Upcoming reunion concert underlines the ‘united front and resilience’ provided in colored school choirs
During the era of segregation, choirs and choruses offered both safe havens and inspiration. And a bright future that society tried to deny, but couldn’t. A March 12 concert at Israel Metropolitan CME Church will highlight that.
GREENVILLE, S.C. (FOX Carolina) - Music is an integral part of Black life. In fact, historians say it’s been that way for centuries influencing both the young and old. Particularly during the era of segregation within colored schools, choirs and choruses provided both safe havens and inspiration. And there’s a concert in the works to highlight to results.
Helen Irby knows first-hand that music empowers.
“That is my goal,” Irby said. “My faith and music have been my backbone.”
She attended Sterling High School (1896 – 1970) and later Washington High School (1962 – 1970), two of five colored high schools in Greenville County where students say racism and societal odds tried to permeate their walls.
“We had to pay full price for used books,” Irby said. “And we didn’t always have many supplies. I remember at Washington High School, they had one microscope for an entire science class. One microscope.”
Separate and unequal treatment in a state that historians say considered education for Blacks as “unimportant.” Additionally, the state also provided little education for teens past the 10th grade and the unprovoked racial slurs and attacks were sometimes rampant outdoors.
“It was horrendous,” said Sylvia Cureton-Brown, Washington High School graduate. “I don’t know why. Maybe it was the dark hue of our skin.”
“It restricted us, and it denied us of a lot of things,” added Grady Butler, Sterling High School graduate.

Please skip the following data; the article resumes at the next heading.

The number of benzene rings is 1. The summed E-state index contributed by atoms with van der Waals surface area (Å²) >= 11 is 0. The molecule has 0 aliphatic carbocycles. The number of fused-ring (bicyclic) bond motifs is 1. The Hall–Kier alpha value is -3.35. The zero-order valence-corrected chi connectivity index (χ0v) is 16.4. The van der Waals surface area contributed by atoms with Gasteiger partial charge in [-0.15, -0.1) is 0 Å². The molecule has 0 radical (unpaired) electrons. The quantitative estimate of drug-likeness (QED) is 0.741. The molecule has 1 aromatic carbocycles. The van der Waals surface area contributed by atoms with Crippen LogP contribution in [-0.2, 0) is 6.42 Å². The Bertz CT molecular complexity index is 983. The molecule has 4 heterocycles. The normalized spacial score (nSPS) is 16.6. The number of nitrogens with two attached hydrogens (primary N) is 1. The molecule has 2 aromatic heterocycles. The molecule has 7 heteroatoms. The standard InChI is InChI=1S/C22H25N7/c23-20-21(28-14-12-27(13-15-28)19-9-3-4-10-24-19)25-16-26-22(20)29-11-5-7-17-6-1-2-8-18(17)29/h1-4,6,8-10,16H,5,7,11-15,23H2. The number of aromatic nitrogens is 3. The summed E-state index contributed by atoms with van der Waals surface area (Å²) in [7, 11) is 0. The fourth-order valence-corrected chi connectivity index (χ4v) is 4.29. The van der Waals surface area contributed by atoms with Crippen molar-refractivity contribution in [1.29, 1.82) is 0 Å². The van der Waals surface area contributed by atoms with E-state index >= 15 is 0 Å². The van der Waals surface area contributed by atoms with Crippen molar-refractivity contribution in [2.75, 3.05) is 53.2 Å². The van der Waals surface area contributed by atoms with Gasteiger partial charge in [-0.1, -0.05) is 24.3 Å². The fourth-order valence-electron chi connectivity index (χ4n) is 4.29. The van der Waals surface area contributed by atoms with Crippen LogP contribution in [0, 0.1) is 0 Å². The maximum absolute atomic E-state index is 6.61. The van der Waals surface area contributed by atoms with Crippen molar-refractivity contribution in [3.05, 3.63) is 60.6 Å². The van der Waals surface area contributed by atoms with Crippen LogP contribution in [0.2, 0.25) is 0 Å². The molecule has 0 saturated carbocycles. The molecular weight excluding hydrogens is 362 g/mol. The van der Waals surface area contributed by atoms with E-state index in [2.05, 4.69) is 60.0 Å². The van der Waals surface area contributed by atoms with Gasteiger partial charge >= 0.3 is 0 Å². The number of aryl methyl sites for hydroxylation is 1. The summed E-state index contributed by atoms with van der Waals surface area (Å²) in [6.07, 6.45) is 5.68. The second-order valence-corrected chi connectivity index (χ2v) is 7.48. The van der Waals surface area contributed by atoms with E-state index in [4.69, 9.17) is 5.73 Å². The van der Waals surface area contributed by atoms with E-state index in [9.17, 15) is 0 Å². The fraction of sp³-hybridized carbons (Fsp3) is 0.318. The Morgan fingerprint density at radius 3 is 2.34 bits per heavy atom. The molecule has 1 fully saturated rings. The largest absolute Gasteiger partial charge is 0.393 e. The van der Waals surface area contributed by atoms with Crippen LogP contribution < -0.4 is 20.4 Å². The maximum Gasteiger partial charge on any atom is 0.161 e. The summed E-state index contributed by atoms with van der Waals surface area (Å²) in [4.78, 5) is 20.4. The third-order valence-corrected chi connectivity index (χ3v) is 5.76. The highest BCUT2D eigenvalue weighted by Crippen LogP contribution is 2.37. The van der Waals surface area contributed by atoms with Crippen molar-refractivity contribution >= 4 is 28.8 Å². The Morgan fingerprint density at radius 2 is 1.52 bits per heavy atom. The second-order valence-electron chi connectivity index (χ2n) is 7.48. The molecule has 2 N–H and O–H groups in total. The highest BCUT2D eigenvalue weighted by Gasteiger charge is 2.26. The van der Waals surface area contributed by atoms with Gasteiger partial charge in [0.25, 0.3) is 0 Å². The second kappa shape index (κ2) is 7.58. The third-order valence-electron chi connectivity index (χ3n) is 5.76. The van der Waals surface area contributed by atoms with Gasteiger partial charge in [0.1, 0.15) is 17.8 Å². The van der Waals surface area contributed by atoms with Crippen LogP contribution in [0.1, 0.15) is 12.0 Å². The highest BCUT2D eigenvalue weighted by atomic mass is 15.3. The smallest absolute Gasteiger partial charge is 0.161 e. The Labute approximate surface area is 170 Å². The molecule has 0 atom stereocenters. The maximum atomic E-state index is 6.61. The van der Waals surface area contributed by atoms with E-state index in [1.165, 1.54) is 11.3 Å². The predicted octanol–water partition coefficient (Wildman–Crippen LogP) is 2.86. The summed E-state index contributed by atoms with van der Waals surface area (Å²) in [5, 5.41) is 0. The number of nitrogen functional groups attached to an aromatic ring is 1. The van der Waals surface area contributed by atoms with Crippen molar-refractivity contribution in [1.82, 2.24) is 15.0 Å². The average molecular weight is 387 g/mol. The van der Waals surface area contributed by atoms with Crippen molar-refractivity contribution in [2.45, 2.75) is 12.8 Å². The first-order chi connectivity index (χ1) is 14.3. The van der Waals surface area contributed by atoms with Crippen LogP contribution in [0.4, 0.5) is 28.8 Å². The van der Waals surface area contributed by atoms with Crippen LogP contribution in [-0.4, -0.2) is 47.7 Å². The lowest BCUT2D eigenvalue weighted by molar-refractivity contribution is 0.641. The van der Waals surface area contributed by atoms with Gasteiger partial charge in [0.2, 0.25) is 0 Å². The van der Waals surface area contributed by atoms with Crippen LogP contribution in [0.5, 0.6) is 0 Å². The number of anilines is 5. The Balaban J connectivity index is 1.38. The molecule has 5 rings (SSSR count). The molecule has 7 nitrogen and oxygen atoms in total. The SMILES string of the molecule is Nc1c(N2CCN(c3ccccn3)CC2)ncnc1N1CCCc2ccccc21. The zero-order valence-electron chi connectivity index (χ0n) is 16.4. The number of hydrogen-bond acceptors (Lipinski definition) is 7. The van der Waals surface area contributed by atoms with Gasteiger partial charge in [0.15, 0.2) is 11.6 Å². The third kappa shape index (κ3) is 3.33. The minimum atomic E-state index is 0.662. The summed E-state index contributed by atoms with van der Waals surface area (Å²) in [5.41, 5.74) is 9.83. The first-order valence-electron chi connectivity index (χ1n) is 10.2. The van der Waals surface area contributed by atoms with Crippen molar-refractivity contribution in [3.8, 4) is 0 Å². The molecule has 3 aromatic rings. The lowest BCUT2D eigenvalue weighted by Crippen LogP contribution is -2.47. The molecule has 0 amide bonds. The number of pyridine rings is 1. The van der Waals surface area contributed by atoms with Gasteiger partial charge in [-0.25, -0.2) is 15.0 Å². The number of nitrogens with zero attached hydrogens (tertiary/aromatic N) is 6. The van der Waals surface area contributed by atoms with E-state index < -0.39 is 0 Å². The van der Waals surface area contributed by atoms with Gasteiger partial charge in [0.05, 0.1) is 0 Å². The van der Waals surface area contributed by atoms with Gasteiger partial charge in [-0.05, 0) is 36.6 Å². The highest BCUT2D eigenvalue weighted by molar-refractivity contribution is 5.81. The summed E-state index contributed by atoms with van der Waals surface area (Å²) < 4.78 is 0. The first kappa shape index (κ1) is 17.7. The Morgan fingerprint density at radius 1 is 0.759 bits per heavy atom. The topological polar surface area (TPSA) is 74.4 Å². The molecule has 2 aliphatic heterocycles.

South Carolina was also the last state to desegregate its public school system, and until that day many Black youth found solace and power in their school choirs and choruses.
“Courage, motivation, it gave us strength,” Irby said. “It gave us things to look forward to in the future.”
A bright future that society tried to deny but couldn’t. Irby and Cureton-Brown have over six decades of experience in education, and Grady even sang for five weeks at Radio City Music Hall in New York City.
“I had opportunities – and to be on that big stage,” Grady said.
Stories heard often by Tevin Smith a classically trained tenor and music teacher who learned piano as a kid from Sterling High alum, Christine Burton-Wardlaw, before earning his degree at Morgan State University in Baltimore.
“Music is essential to the soul,” Smith said. “Music is a universal language that opens the doors. People who are in the medical field and science have seen that when they started to read music -- it illuminated the brain. There’s studies that show that.”
Backed science that opened the doors for countless in colored schools, which leads us a rehearsal of sopranos, altos and tenors at Israel Metropolitan CME Church in Greenville. They’re preparing for a March 12 concert that reintroduces choral music to the county. Music that spawned resilience that some people call a lost style.
“We were a united front,” Cureton-Brown said.
“This is the music that built the resilience of our lives,” Smith added. “It allowed us to express who we are, and it’s a lost art in our African American community. A lot of us in Greenville especially, don’t sing choral music.”
On March 12 at 3 p.m. approximately 100 alum will reunite to sing choral anthems during a concert at Israel Metropolitan Church. Graduates will also be recognized and they’re encouraging the public to come regardless of one’s race, identity or affiliation.
“Hopefully this chorus will have a future, by being invited to other churches and places to perform,” Irby said.
Israel Metropolitan CME Church is located at 307 N. Calhoun Street, Greenville, SC 29601
Copyright 2023 WHNS. All rights reserved.